Timur Kuran Discusses Islamic Economics, Preference Falsification
26 January 2010 12:00AM
Why are some societies relatively rich and others relatively poor? This is perhaps the most fundamental question in all of economics. Although aspects of the issue remain unresolved, there is a consensus among economists that well-defined property rights, low and stable inflation, and reasonable regulatory and taxation regimes are conducive to growth. In short, markets do produce the goods.
But what produces the institutions that are necessary for the development of a well-functioning market system? That is the question that economist Timur Kuran of Duke University has been asking recently. In particular, his work has led him to wonder why the Middle East, probably the most prosperous region of the world in the Middle Ages, failed to grow in the way that Western Europe has during the last several centuries. The product of that research will appear in 2010 with the publication of his book Islam and Economic Underdevelopment: Legal Roots of Organizational Stagnation in the Middle East.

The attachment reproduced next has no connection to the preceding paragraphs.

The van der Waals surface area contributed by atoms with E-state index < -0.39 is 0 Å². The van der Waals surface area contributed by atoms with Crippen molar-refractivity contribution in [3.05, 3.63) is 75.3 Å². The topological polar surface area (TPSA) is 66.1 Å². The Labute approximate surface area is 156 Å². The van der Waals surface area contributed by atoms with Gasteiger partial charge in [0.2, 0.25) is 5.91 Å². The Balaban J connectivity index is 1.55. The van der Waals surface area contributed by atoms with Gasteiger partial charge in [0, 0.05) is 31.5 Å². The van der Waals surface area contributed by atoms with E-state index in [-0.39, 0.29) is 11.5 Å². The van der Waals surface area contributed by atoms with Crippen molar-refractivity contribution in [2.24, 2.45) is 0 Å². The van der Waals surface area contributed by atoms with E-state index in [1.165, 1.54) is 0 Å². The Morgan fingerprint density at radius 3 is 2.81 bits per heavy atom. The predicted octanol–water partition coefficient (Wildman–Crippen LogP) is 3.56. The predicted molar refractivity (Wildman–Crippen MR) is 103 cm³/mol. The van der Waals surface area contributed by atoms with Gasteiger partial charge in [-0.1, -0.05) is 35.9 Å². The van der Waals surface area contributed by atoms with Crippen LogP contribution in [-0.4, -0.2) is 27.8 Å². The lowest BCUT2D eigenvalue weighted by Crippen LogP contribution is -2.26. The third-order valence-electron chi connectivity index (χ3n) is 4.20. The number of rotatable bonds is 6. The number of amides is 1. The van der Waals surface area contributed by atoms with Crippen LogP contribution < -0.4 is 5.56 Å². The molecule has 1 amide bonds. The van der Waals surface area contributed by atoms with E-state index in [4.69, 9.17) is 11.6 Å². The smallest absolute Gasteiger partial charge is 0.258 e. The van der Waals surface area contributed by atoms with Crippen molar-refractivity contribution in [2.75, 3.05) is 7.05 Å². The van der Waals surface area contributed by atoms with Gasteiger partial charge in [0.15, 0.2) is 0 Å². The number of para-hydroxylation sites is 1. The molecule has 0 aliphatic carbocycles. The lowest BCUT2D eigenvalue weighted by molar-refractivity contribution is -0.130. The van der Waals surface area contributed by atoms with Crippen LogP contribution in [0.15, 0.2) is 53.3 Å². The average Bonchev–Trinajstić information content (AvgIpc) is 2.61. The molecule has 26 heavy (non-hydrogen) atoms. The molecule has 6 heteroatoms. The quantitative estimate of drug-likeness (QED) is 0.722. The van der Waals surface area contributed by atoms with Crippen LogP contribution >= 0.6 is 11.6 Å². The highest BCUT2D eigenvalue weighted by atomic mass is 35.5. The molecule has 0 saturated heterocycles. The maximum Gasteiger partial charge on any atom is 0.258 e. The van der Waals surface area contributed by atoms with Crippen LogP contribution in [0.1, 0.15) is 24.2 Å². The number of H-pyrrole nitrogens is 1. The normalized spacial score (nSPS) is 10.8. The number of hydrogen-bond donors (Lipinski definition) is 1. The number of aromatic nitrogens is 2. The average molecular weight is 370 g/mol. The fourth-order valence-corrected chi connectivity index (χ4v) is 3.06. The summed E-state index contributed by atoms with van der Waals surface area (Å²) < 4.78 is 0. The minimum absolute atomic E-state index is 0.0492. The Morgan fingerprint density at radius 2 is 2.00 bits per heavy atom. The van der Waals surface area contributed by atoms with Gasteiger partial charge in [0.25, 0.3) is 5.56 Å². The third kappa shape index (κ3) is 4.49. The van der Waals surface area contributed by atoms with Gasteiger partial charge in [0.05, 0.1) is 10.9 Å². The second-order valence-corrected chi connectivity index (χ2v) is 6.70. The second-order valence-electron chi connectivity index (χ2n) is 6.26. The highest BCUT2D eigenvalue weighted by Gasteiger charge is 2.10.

Kuran has been interested in the economics of religion for many years, but much of his early work was on a very different topic: What are the incentives that lead people often to express a certain preference privately but another publicly — and what are the public policy implications of such “preference falsification”? Before coming to Duke in 2007, Kuran taught at the University of Southern California for 25 years. He also has held visiting positions at the University of Chicago and Stanford University.
Aaron Steelman, the editor of The Federal Reserve Bank of Richmond's magazine "Region Focus," interviewed Kuran last fall.
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